Mike Gallo forced to retire top ten car from Dover Race, finishes 24th. Mike Gallo, from Sanford, Maine, impressed many during the weekend of the MBNA All American Heroes 150 at Dover International Speedway. On Thursday, Gallo was near the front...
Mike Gallo forced to retire top ten car from Dover Race, finishes 24th.
Mike Gallo, from Sanford, Maine, impressed many during the weekend of the MBNA All American Heroes 150 at Dover International Speedway. On Thursday, Gallo was near the front of the speed charts in practice and qualified eighth fastest with his Fred and Elaine Skaff-owned Woodworks/Archer Corporation Ford Taurus. Staying fast through the final practice and in the race, Gallo was running in the top ten when contact with the outside wall broke rear suspension parts, forcing his retirement from the event.
Gallo, driving a different car from the one that finished fifteenth at New Hampshire International Speedway the previous weekend, had the services of NASCAR Busch Series veteran crew chief Steve Bird to coach the team through practice and the race. Bird's discipline found the team working harder than ever, and the results showed as Gallo was the fourth fastest car in the first practice. In qualifying, Gallo continued to impress with his being eighth on the starting lineup. In the final practice, the team worked on finding a compromise setup for the long race. They did so while setting the sixth fastest time.
"Qualifying could have been better, it's a shame we didn't contend for the pole," Gallo said before the race. "I don't know where I messed up but I'm sure I did because the car was there. I did a 52 lap run in the final practice and the car was flawless, it didn't fall off much and we were on 90-lap old tires. I think we have a really good chance to run up front all day and impress some people, which is what we're looking for to close our year out, and hopefully sign on for next year. That's all we're looking to do. We need a good run. I'd like to thank Steve Bird, a good friend of the team, for being here with us, and my team for working so hard."
The Woodworks Ford took the green flag on Friday and fell into line running ninth, moving up to eighth before twenty laps were in the books. Before fifty laps were run, Gallo had moved up to seventh and as the long green-flag run went on, he only got stronger and was running down those in front of him.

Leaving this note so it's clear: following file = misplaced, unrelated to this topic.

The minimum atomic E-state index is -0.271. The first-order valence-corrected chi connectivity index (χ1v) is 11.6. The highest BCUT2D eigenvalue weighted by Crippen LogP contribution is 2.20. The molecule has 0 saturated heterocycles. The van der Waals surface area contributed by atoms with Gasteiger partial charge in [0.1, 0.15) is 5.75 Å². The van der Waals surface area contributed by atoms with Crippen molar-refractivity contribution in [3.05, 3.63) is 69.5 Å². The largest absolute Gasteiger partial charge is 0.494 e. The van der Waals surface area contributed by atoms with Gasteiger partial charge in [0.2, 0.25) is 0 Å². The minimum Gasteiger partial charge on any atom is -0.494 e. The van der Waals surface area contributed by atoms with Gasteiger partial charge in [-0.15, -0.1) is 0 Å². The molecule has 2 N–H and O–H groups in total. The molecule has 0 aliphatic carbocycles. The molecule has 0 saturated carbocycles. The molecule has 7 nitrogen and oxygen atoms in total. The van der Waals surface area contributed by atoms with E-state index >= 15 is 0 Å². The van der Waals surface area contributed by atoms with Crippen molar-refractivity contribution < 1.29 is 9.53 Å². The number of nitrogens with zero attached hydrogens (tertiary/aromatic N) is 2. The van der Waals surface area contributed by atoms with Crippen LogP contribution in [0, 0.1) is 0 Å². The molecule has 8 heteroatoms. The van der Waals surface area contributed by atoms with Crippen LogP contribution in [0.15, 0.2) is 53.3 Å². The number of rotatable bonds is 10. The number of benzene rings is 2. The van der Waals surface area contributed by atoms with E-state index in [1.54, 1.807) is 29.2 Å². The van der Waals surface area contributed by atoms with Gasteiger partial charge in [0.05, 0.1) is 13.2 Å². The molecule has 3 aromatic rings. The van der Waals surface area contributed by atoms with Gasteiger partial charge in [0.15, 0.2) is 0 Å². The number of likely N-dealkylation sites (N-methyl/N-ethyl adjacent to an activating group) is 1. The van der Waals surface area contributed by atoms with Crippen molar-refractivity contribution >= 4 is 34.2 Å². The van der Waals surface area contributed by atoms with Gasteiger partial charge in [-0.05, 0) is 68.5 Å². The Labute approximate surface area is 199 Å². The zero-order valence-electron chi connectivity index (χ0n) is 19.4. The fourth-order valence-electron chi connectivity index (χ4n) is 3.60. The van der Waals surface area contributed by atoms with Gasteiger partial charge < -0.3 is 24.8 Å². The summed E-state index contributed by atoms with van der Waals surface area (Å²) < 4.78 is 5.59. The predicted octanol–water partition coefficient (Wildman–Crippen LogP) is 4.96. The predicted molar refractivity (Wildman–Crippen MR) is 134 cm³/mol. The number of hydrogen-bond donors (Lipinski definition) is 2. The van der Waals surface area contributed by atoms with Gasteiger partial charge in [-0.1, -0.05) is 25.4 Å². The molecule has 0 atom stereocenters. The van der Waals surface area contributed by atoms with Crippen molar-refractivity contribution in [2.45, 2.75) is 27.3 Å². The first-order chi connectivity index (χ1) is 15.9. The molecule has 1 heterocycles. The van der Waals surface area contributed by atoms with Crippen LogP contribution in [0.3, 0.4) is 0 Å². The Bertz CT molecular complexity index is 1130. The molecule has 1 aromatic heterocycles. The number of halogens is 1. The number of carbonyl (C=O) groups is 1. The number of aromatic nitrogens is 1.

Caution came out on lap 64 and Gallo followed the same pit strategy as the top three drivers, pitting once for left-side tires and a second time for right-sides. He returned to the race in twelfth, behind many drivers who had opted to stop only once. When green came out he was on the charge, moving into the top ten and putting away drivers with fewer fresh tires. The good run ended, though, when Gallo brushed the outside wall coming out of turn four and bent components in the rear suspension. He kept the car under control and drove it to the pits, but the damage was deemed unrepairable and he was forced to retire from the event in 24th.
"The car was on rails," a disappointed Gallo said afterwards. "Coming out of four, I don't know what happened. I lost it, I don't know, something happened. They're thinking it was the panhard bar that broke after I got shot into he wall, which I'm blaming myself for.
"We were perfect, I had a perfect race car that ran on a rail," Gallo continued. "I was chasing them down to be the man. I don't think there was anyone we couldn't have run with today. It's a drastic improvement for this race team and I hate it for the guys. The car was fast. We don't know on impact what happened, but we'll go through it all and make sure it's right for the next time."
Gallo rounds out his six-race NASCAR Busch North Series schedule with his best finish of the year being a fourteenth place run at New Hampshire International Speedway in May. For more information on the team, visit its website at http://www.woodworksracing.com.